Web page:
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JAMA Dermatol. 2015 Feb;151(2):187-91. doi: 10.1001/jamadermatol.2014.2211.

Treatment of keratosis pilaris with 810-nm diode laser: a randomized clinical trial.

Author information

1
Department of Dermatology, Cleveland Clinic Foundation, Cleveland, Ohio.
2
Department of Dermatology, Feinberg School of Medicine, Northwestern University, Chicago, Illinois.
3
Section of Dermatology, University of Chicago, Chicago, Illinois.
4
Department of Dermatology, Washington Hospital Center, Georgetown University, Washington, DC.
5
Department of Medicine, Emory University School of Medicine, Atlanta, Georgia6Department of Medicine, Baptist Health South Florida, Miami.
6
Department of Dermatology, Feinberg School of Medicine, Northwestern University, Chicago, Illinois7Department of Otolaryngology, Feinberg School of Medicine, Northwestern University, Chicago, Illinois8Department of Surgery, Feinberg School of Medicine, No.

Abstract

IMPORTANCE:

Keratosis pilaris (KP) is a common skin disorder of follicular prominence and erythema that typically affects the proximal extremities, can be disfiguring, and is often resistant to treatment. Shorter-wavelength vascular lasers have been used to reduce the associated erythema but not the textural irregularity.

OBJECTIVE:

To determine whether the longer-wavelength 810-nm diode laser may be effective for treatment of KP, particularly the associated skin roughness/bumpiness and textural irregularity.

DESIGN, SETTING, AND PARTICIPANTS:

We performed a split-body, rater-blinded, parallel-group, balanced (1:1), placebo-controlled randomized clinical trial at a dermatology outpatient practice of an urban academic medical center from March 1 to October 1, 2011. We included all patients diagnosed as having KP on both arms and Fitzpatrick skin types I through III. Of the 26 patients who underwent screening, 23 met our enrollment criteria. Of these, 18 patients completed the study, 3 were lost to or unavailable for follow-up, and 2 withdrew owing to inflammatory hyperpigmentation after the laser treatment.

INTERVENTIONS:

Patients were randomized to receive laser treatment on the right or left arm. Each patient received treatment with the 810-nm pulsed diode laser to the arm randomized to be the treatment site. Treatments were repeated twice, for a total of 3 treatment visits spaced 4 to 5 weeks apart.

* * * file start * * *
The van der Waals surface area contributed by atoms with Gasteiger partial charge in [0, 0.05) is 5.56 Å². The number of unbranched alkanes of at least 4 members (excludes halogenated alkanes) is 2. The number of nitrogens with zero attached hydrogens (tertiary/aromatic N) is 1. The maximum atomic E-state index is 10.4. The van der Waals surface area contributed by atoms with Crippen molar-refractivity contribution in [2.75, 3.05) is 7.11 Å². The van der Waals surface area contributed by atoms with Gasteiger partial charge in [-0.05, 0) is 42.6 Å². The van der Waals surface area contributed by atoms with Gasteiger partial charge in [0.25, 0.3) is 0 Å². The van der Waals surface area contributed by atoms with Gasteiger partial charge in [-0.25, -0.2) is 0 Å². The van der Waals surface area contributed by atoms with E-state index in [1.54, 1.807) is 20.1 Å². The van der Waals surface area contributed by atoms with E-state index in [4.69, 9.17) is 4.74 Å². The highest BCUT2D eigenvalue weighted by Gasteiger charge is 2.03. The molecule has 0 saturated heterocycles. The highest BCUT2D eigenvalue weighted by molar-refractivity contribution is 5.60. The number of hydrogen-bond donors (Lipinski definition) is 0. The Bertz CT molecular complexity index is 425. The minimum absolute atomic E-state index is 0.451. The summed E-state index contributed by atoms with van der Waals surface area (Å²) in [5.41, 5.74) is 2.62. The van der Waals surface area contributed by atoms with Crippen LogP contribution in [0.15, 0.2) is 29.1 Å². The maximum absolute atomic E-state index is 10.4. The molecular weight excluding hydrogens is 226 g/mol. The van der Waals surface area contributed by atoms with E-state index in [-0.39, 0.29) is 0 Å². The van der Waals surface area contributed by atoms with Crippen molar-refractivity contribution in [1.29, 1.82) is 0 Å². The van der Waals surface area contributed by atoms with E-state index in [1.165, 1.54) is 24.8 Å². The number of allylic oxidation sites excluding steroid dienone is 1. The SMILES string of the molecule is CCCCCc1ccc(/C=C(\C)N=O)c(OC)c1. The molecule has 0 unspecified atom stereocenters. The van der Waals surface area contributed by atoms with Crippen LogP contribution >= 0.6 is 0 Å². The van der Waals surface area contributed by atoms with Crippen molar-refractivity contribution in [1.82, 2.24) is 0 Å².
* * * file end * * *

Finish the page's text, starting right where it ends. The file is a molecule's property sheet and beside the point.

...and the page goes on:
MAIN OUTCOMES AND MEASURES:

The primary outcome measure was the difference in disease severity score, including redness and roughness/bumpiness, with each graded on a scale of 0 (least severe) to 3 (most severe), between the treated and control sites. Two blinded dermatologists rated the sites at 12 weeks after the initial visit.

RESULTS:

At follow-up, the median redness score reported by the 2 blinded raters for the treatment and control sides was 2.0 (interquartile range [IQR], 1-2; P = .11). The median roughness/bumpiness score was 1.0 (IQR, 1-2) for the treatment sides and 2.0 (IQR, 1-2) for the control sides, a difference of 1 (P = .004). The median overall score combining erythema and roughness/bumpiness was 3.0 (IQR, 2-4) for the treatment sides and 4.0 (IQR, 3-5) for the control sides, a difference of 1 (P = .005).

CONCLUSIONS AND RELEVANCE:

Three treatments with the 810-nm diode laser may induce significant improvements in skin texture and roughness/bumpiness in KP patients with Fitzpatrick skin types I through III, but baseline erythema is not improved. Complete treatment of erythema and texture in KP may require diode laser treatment combined with other laser or medical modalities that address redness.

TRIAL REGISTRATION:

clinicaltrials.gov Identifier: NCT01281644.

PMID:
25372313
DOI:
10.1001/jamadermatol.2014.2211
[Indexed for MEDLINE]

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